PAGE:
6 Tips to Improve Manager Employee Communication

Motivating staff and improving team morale starts with strong communication between your team members and their direct supervisors.

  1. Stay Positive and Focus on Growth

  2. Build an Open-Door Policy Culture

  3. Be Honest and Upfront

  4. Encourage Hand Raising and Feedback

  5. Get Creative and Have Fun

  6. Invest in an Employee Communication Tool

Stay Positive and Focus on Growth

Optimistic leaders inspire progress and keep the conversation moving organically toward solutions. If feedback is overly pessimistic, it can hurt organizational culture. Be constructive with feedback, always talk about solutions, and encourage employees to look for ways to grow and develop their communication skills.

Build an Open-Door Policy Culture

All supervisors should have strong emotional intelligence and people skills that foster an open-door environment, both literally or figuratively. Everyone on your team should feel that they can go to a manager or senior leader when they have something they need to address. Ensure an open-door policy by empowering your managers with strong communication skills and ensuring they are providing adequate space and opportunities for employees to give feedback.

Be Honest and Upfront

Successful businesses are transparent with their teams. Establish honest communication by keeping your entire workplace informed about how the company is doing, even if it’s not always good news. Tell the staff why upper management makes certain decisions; it will go a long way in building trust and understanding.

Encourage Hand Raising and Feedback

An essential part of good communication is making sure it goes both ways. A good boss will encourage and motivate employees to raise their hands, bring up issues, and communicate feedback to ensure your team is engaged and dedicated to the growth of the organization.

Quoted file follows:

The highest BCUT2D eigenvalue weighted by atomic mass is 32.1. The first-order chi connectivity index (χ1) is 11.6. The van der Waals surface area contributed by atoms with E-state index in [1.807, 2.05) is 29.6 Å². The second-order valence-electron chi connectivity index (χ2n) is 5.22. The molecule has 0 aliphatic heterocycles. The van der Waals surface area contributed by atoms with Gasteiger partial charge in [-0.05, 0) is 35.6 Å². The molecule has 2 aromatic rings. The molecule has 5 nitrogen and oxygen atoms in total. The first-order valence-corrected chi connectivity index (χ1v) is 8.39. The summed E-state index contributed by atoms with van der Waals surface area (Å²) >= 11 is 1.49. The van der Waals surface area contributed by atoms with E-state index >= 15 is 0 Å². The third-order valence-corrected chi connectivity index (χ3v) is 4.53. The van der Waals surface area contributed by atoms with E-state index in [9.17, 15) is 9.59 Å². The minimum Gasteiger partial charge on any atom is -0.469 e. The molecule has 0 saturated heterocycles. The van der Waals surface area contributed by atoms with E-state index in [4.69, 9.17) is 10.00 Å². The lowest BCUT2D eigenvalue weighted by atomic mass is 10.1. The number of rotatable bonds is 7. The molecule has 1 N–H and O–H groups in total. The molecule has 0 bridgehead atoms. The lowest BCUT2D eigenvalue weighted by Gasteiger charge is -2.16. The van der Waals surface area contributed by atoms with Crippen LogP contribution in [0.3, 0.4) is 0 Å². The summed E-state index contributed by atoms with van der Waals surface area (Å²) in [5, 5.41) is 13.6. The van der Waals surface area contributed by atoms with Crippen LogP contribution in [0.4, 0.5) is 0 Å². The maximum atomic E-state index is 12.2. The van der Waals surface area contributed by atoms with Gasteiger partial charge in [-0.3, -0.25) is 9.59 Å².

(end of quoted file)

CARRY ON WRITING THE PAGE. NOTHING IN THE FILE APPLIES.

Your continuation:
Get Creative and Have Fun

Be thoughtful in what you communicate to your team; be personable, have fun with it, and use every conversation as a chance to increase the loyalty your employees have in your organization. Use dialogue to talk about the fun and exciting things you can call out about working with a company or a team like yours.

Invest in an Employee Communication Tool

Explore communication tools like apps or mobile options that create additional avenues for you to reach out to frontline or hourly staff, build connections between managers and employees, and increase employee engagement. Text communication, like quick check-ins and surveys, is another way to improve workplace communication and engage your team easily in a format that works for them.

Stay consistent, caring, and intentional in your communication strategy, and your team, your managers, and your organization will be stronger for it.

Sheila Stafford is the CEO and co-founder of TeamSense. She has over 20 years of experience in manufacturing engineering and management. Sheila brings a unique perspective to the world of team communication. Drawing on her own experiences as well as those of her customers, she is dedicated to helping teams break down the barriers that impede effective communication.